The SCSU AGM. Despite students voting to lower the amount of a proposed SCSU contribution to the Women's and Trans Centre, the Board of Directors later approved a $4,500 contribution. JOSIE KAO/THE VARSITY

The Canadian Association of Journalists (CAJ) has called for U of T’s student unions to “abandon attempts to block journalists from covering public meetings” in a statement released Thursday.

CAJ’s statement comes after the Scarborough Campus Students’ Union (SCSU) Board of Directors voted unanimously on December 12 to take a first step toward creating a committee to control student media accreditation and access to meetings.

The SCSU claimed that the move was necessary because “student media have been abusing their positions as disseminators and aggregators of information.”

CAJ rebuked the union’s actions, stating that “the [SCSU]’s attempt to manipulate media coverage is undemocratic. SCSU should disband its committee immediately.”

“No government is above the law and journalists, including student journalists, have the constitutionally protected right to hold any and all governments to account on matters of public interest,” said CAJ President Karyn Pugliese.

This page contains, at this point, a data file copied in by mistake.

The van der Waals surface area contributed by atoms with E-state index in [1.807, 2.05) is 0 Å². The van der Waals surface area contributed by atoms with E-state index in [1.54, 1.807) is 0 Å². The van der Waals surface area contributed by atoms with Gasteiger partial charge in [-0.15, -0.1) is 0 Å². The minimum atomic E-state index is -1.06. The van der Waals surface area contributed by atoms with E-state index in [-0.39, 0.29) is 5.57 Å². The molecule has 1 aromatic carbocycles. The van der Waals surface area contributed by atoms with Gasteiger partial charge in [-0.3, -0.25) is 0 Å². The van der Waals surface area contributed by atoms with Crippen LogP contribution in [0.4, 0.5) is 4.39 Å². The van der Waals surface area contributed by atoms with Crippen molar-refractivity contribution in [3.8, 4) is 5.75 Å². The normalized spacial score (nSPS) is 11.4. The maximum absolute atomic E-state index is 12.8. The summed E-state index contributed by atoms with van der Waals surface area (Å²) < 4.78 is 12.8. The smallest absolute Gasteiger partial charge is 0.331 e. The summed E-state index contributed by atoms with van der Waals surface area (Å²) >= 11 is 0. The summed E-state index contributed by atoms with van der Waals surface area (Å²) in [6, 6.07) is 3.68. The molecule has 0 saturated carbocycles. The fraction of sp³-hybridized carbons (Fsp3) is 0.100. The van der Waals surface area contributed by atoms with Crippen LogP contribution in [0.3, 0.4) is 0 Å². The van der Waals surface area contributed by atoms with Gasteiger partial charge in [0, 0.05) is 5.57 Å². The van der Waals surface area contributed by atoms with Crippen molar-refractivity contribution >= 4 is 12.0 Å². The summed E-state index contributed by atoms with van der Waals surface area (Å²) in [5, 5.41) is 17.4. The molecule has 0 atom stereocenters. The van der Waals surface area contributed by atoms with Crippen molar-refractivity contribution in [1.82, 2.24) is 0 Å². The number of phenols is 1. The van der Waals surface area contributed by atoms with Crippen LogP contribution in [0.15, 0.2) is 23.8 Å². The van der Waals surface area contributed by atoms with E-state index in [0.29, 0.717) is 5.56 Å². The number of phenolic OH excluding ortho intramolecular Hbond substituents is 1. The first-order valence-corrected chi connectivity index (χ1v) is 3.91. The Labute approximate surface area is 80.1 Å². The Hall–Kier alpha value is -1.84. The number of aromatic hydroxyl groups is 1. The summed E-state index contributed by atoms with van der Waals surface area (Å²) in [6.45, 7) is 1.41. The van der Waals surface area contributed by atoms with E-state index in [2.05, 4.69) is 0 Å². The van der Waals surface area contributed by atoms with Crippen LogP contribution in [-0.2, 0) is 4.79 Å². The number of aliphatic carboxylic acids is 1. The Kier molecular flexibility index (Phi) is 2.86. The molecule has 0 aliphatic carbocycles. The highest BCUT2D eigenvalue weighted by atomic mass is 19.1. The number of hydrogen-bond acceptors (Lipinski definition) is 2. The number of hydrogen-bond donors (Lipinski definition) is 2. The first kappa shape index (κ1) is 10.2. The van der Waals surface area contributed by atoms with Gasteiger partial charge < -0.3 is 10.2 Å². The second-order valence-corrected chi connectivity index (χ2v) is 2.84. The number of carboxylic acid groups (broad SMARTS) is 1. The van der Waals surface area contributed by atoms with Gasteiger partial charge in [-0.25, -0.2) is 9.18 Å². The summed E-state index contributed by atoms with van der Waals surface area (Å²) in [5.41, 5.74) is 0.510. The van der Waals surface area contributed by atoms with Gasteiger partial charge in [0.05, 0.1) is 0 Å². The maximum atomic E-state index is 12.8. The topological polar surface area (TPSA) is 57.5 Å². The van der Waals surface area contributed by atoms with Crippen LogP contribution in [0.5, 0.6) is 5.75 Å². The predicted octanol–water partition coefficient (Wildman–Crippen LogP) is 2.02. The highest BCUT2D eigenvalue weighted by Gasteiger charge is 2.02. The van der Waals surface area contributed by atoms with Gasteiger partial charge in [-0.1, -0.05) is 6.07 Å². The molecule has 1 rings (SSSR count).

In recent months, The Varsity has reported on issues of food quality at SCSU-affiliated outlets, as well as the decision by the Board of Directors to give an additional $4,500 to the UTSC Women’s and Trans Centre, despite students voting against the extra funding at the SCSU’s Annual General Meeting.

The motion on media accreditation was moved by Director of Political Science Raymond Dang, who also proposed the motion to fund the Women’s and Trans Centre. Dang wrote that “students deserve better reporting from currently ‘accredited’ student media.”

Dang also proposed that the SCSU adopt the CAJ’s ethics standards as “guiding principles” for the committee’s deliberation, which the CAJ censured in its statement.

“The CAJ objects strongly to any organization that seeks to purposely misuse our guidelines for their own self-interest or to restrict press freedom,” read the statement.

Varsity reporters were also barred from taking photos and live tweeting from a University of Toronto Graduate Students’ Union (UTGSU) meeting on December 3. The reporters were told to leave the meeting after continuing to tweet, at the direction of their editors.

CAJ is the largest professional journalism organization in the country, representing about 600 members across Canada. They aim to provide public-interest advocacy and promote excellence in journalism.

The Varsity has reached out to the SCSU and the UTGSU for comment.

 

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